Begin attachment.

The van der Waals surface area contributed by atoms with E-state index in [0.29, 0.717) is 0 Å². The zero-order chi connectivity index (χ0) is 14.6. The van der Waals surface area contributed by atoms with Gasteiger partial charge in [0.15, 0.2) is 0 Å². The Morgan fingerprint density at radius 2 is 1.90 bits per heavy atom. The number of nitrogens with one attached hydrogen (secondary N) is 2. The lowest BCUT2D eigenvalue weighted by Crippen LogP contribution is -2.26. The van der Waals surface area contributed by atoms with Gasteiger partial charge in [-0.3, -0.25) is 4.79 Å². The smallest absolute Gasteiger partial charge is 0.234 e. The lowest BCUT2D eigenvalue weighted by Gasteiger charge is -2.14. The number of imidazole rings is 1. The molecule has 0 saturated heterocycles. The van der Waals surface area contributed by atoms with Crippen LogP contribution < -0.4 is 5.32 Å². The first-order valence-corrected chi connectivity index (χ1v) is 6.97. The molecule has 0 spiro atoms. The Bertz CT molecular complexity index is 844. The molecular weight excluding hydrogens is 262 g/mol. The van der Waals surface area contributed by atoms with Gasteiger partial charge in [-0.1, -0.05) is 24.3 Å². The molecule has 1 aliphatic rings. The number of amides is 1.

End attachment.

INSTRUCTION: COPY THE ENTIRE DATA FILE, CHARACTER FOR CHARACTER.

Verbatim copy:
The van der Waals surface area contributed by atoms with E-state index in [0.29, 0.717) is 0 Å². The zero-order chi connectivity index (χ0) is 14.6. The van der Waals surface area contributed by atoms with Gasteiger partial charge in [0.15, 0.2) is 0 Å². The Morgan fingerprint density at radius 2 is 1.90 bits per heavy atom. The number of nitrogens with one attached hydrogen (secondary N) is 2. The lowest BCUT2D eigenvalue weighted by Crippen LogP contribution is -2.26. The van der Waals surface area contributed by atoms with Gasteiger partial charge in [-0.3, -0.25) is 4.79 Å². The smallest absolute Gasteiger partial charge is 0.234 e. The lowest BCUT2D eigenvalue weighted by Gasteiger charge is -2.14. The number of imidazole rings is 1. The molecule has 0 saturated heterocycles. The van der Waals surface area contributed by atoms with Crippen LogP contribution < -0.4 is 5.32 Å². The first-order valence-corrected chi connectivity index (χ1v) is 6.97. The molecule has 0 spiro atoms. The Bertz CT molecular complexity index is 844. The molecular weight excluding hydrogens is 262 g/mol. The van der Waals surface area contributed by atoms with Gasteiger partial charge in [-0.1, -0.05) is 24.3 Å². The molecule has 1 aliphatic rings. The number of amides is 1.